Department of Systems and Synthetic Microbiology

Research in the Department of Systems and Synthetic Microbiology deals with a broad range of topics in quantitative microbiology, in a highly interdisciplinary environment that includes biologists, physicists, engineers and chemists. Our main focus is on analysis of the real-time function and spatial organization of cellular networks in microorganisms. To address these questions, we apply a range of fluorescence microscopy techniques, including Förster resonance energy transfer (FRET), automated imaging and single-molecule localization microscopy (SMLM), but also transcriptomics, proteomics, biochemistry, and experimental evolution. These experimental techniques are combined with mathematical theory and computer simulations, to provide quantitative insights into the function and evolutionary optimization of cellular networks and to elucidate general network properties. Beyond individual cells, we investigate organization, signal exchange as well as emergence and importance of heterogeneity in multicellular microbial communities. Finally, we use our understanding of bacterial cellular networks to construct novel synthetic systems, from biosensors to the in-vitro reconstitution of essential cellular processes.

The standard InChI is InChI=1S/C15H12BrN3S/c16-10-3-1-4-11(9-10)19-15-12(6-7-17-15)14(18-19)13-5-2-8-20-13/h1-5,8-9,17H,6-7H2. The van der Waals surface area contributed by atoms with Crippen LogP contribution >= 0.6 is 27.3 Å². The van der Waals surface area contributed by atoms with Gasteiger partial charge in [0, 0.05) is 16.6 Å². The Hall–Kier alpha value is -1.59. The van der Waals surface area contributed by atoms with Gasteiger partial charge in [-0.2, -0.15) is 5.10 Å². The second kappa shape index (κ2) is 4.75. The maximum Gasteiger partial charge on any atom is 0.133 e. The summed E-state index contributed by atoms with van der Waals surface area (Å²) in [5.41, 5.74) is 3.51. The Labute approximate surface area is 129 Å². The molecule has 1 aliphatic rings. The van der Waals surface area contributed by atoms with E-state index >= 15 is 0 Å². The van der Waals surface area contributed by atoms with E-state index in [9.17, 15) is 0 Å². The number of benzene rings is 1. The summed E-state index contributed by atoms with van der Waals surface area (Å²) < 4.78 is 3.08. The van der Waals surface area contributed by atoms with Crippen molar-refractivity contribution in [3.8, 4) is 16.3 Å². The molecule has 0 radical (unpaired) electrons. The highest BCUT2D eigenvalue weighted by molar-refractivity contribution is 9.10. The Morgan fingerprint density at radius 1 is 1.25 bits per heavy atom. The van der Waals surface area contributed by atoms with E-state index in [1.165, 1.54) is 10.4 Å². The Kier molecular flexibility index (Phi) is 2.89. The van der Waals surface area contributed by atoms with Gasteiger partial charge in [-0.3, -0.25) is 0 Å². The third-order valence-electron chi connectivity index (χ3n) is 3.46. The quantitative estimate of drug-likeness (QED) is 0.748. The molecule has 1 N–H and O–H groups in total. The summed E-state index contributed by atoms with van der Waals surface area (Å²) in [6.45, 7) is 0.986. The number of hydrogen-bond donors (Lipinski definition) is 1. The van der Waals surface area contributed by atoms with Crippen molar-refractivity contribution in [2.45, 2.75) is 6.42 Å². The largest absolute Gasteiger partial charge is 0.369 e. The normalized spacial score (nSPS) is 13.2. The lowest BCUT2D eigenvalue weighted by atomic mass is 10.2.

Current research topics within the Department include:

  • Environmental sensing and signal processing by cellular networks in microorganisms
  • Regulation of motile and collective behaviors in bacteria
  • Experimental evolution of bacterial motility
  • Biosensory applications of chemotaxis
  • In-vitro reconstitution of essential cellular processes
  • Self-assembly and self-organization of multi-protein complexes involved in chromosome segregation and motility in bacteria
  • Assembly and dynamics of the endocytic machinery in yeast
  • Super-resolution imaging of cellular protein complexes

Our department has been established as a part of the LOEWE Center for Synthetic Microbiology (SYNMIKRO), a joint initiative of the Philipps-Universität Marburg and the Max Planck Institute for Terrestrial Microbiology.

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